Anapestic Meter

More than 90% of metrical English poetry is written in 2-beat (iambic) meter. And most of what is written in 3-beat (anapestic) meter tends to be comic verse. Why is this?

To begin with, 3-beat meter is almost irrepressibly lively. Whenever two unstressed syllables are next to each other, our natural speech speeds through them. When this speed-up happens at regular intervals in a sentence, it creates an energy and an expectation. After all, 3-beat meter is even further removed from normal speech than 2-beat meter—that is, our natural speech patterns don’t often fall that way for more than a couple beats, so

making the stresses fall 3 beats apart will be certain to summon the hearer’s attention.

The rhythm comes to the forefront, motivating the audience to ask themselves “what is it for?” What content can possibly justify this bouncing rhythm?

How about an invasion? Consider Byron’s “Destruction of Sennacherib:”

The Assyrian came down like the wolf on the fold,
And his cohorts were gleaming in purple and gold;

Or a galloping horse, as in Sir Walter Scott’s “Lochinvar:”

O, young Lochinvar is come out of the west,
Through all the wide Border his steed was the best;
And, save his good broadsword, he weapon had none,
He rode all unarmed, and he rode all alone.

I have to pause here to marvel at Scott’s ability: because in another poem he employs 3-beat meter with astonishing subtlety—the first time I read it I did not realize I was listening to 3-beat meter, because the rhythm never forced me into a gallop:

Oh say not, my love, with that mortified air
That your springtime of pleasure has flown,
Nor bid me to maids that are younger repair
For those raptures that still are thine own.

The full poem is four stanzas, and remains gentle throughout (you can find the full Song by clicking on Sir Walter Scott in the menu on the right). I think alternating the lines between four and three beats helped, restraining the momentum.

Another way to restrain momentum is using internal punctuation, which breaks the lines into smaller segments. But overdo it and you easily irritate your reader—after all, the rhythm is trying to manifest itself, and you don’t want to give the reader the impression of a car stalling. So, make sure that if you are restraining the rhythm, you have a good reason for doing so. So in “Thoughts Which Overtook Me in a Rose Garden,” a depressed city dweller stumbles into a rose garden, and—

I tremble. The scent of a rose makes me quiver;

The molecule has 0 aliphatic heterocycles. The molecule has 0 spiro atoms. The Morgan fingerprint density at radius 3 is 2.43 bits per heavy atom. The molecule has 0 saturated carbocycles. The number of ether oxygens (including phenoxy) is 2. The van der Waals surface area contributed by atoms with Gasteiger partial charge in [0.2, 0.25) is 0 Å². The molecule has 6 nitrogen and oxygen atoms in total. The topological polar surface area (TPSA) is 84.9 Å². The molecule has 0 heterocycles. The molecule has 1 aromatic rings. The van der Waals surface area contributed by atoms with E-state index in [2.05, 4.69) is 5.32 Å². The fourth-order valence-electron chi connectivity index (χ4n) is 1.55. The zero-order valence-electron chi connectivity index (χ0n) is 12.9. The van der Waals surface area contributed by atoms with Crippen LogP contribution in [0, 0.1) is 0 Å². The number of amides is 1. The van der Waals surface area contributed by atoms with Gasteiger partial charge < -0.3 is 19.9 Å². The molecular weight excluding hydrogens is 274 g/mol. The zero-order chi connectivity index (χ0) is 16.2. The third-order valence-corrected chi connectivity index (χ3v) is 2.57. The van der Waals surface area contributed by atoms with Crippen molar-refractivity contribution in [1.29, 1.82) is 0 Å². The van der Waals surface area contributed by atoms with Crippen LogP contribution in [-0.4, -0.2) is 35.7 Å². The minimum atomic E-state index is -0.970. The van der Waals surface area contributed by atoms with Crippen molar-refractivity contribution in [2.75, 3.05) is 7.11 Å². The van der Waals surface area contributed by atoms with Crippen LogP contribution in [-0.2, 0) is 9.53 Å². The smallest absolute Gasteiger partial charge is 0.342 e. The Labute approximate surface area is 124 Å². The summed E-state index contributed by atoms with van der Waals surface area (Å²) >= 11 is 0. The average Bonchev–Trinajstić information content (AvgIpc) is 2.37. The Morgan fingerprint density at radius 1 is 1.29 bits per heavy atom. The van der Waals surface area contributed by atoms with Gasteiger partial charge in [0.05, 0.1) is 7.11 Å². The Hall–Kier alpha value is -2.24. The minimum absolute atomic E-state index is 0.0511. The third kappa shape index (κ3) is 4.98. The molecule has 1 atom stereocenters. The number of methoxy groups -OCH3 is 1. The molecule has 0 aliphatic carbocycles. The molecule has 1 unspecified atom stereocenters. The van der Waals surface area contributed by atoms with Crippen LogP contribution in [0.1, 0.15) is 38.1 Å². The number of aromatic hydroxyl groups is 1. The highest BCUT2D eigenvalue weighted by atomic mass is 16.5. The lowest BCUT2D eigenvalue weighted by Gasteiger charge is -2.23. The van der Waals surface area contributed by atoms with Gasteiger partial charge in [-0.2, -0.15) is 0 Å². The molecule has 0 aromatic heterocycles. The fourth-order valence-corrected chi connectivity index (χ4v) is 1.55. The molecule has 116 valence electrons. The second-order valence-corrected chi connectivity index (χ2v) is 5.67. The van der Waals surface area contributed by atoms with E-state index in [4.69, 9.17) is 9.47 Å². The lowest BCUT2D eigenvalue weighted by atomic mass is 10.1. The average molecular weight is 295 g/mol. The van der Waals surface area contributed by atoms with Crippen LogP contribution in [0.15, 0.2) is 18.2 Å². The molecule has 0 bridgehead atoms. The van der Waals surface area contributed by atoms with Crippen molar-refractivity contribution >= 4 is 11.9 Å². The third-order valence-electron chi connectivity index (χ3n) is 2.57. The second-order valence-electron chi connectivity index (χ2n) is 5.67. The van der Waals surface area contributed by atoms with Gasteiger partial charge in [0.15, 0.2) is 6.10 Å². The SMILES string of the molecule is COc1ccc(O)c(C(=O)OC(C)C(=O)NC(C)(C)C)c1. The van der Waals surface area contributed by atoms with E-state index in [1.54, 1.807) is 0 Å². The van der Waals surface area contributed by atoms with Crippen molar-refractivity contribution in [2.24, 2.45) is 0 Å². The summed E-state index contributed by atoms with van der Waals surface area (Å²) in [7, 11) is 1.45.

The colors in bloom make me weak in the knees!
I’m insane. Or unhealthy. Or maybe just withered—
Yes withered, but watered, by bushes and trees.

But upon leaving the garden—

I’m reclaimed by the town. I am cold, I am stone,
I’m machine, in a world that was built for machines.
I will work, then I’ll drink to forget I’m undone,
And seek after pleasures that never have been.

The whole poem is about a struggle between feeling dead and embracing life; accordingly, the anapestic meter keeps getting interrupted, as if it’s natural liveliness is being stifled.

Before I get too carried away with how to constrain 3-beat meter, I ought to backtrack a little: the liveliness and bounce of 3-beat meter is a good thing—any time the content of your poem calls for liveliness and bounce. This is the whole point I really want to make: meter affects content, has simultaneously a constraining and an animating influence upon what you want to say. A good poem heeds the constraints and takes advantage of the animation, as both “Destruction of Sennacherib” and “Lochinvar” do. Consider the opening lines of “Faye:”

Deep in the mountains, a maiden awaits,
Confined to a tower, a dragon at guard.

The bouncing rhythm is immediately manifest, promising action. And further down in the poem, when an adventuring knight is introduced

From deep in the forest, Sir Hector rode forth,
Determined to rescue the unhappy Faye,
With helmet and shield and so mighty a sword
The hero had honored the blade with a name:

You know what kind of action this will be: not some ponderous clash, but rather some adventurous fun. Hm—I had better just post the whole poem, I think, instead of pulling other excerpts. Actually, I think later this week I’ll write a whole entry on what went into the crafting of that poem. In the meantime, you can read it and leave comments to let me know if you felt the meter did its job.

So, 3-beat meter is good for a galloping adventure. And for comic verse. Wait—I haven’t posted any comic verse yet. Hmm…. How about

Our sires regarded with fear the undead,
Expressing revulsion and horror and dread;
But modern emotions know different affects,
Which motivate fancies of vampire sex.

Okay, so comic is a matter of personal taste. So I suppose I’ll leave to readers to offer examples in the comments section. (But I defy you to rewrite that doggerel in 2-beat meter, and make it half so entertaining.)


2 responses

  1. […] on to 3-beat meter—or as the teachers will insist, anapestic, dactylic, and (shudder) amphibrach and amphimacer. Listen to the anapestic from Sir Walter […]

  2. […] stressed ( – / ) Trochee, which is two syllables, with the first stressed ( / – ) Anapest, which is three syllables, with the last stressed ( – – / ) Dactyl, which is three syllables, […]

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